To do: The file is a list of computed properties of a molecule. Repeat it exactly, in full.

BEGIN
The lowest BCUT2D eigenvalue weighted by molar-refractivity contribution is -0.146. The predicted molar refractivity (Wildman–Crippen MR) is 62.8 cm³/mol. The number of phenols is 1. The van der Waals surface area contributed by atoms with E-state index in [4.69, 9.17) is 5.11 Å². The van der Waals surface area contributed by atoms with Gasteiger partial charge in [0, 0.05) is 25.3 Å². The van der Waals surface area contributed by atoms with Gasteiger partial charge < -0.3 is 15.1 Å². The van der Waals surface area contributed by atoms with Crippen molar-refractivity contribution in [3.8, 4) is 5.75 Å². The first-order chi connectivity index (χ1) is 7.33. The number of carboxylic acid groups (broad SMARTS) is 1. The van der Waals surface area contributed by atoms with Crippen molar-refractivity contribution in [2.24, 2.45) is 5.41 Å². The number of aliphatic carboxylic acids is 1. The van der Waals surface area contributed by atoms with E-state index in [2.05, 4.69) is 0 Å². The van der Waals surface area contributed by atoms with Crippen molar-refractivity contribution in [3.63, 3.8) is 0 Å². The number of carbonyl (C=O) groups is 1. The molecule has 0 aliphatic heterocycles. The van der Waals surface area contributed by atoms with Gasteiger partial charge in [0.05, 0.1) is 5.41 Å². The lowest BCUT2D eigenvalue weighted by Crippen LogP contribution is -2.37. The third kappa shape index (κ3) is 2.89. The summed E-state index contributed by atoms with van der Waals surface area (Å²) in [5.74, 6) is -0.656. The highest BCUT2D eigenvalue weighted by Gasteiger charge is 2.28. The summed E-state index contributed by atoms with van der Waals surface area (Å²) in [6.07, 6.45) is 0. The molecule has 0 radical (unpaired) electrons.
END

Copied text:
The lowest BCUT2D eigenvalue weighted by molar-refractivity contribution is -0.146. The predicted molar refractivity (Wildman–Crippen MR) is 62.8 cm³/mol. The number of phenols is 1. The van der Waals surface area contributed by atoms with E-state index in [4.69, 9.17) is 5.11 Å². The van der Waals surface area contributed by atoms with Gasteiger partial charge in [0, 0.05) is 25.3 Å². The van der Waals surface area contributed by atoms with Gasteiger partial charge < -0.3 is 15.1 Å². The van der Waals surface area contributed by atoms with Crippen molar-refractivity contribution in [3.8, 4) is 5.75 Å². The first-order chi connectivity index (χ1) is 7.33. The number of carboxylic acid groups (broad SMARTS) is 1. The van der Waals surface area contributed by atoms with Crippen molar-refractivity contribution in [2.24, 2.45) is 5.41 Å². The number of aliphatic carboxylic acids is 1. The van der Waals surface area contributed by atoms with E-state index in [2.05, 4.69) is 0 Å². The van der Waals surface area contributed by atoms with Crippen molar-refractivity contribution in [3.63, 3.8) is 0 Å². The number of carbonyl (C=O) groups is 1. The molecule has 0 aliphatic heterocycles. The van der Waals surface area contributed by atoms with Gasteiger partial charge in [0.05, 0.1) is 5.41 Å². The lowest BCUT2D eigenvalue weighted by Crippen LogP contribution is -2.37. The third kappa shape index (κ3) is 2.89. The summed E-state index contributed by atoms with van der Waals surface area (Å²) in [5.74, 6) is -0.656. The highest BCUT2D eigenvalue weighted by Gasteiger charge is 2.28. The summed E-state index contributed by atoms with van der Waals surface area (Å²) in [6.07, 6.45) is 0. The molecule has 0 radical (unpaired) electrons.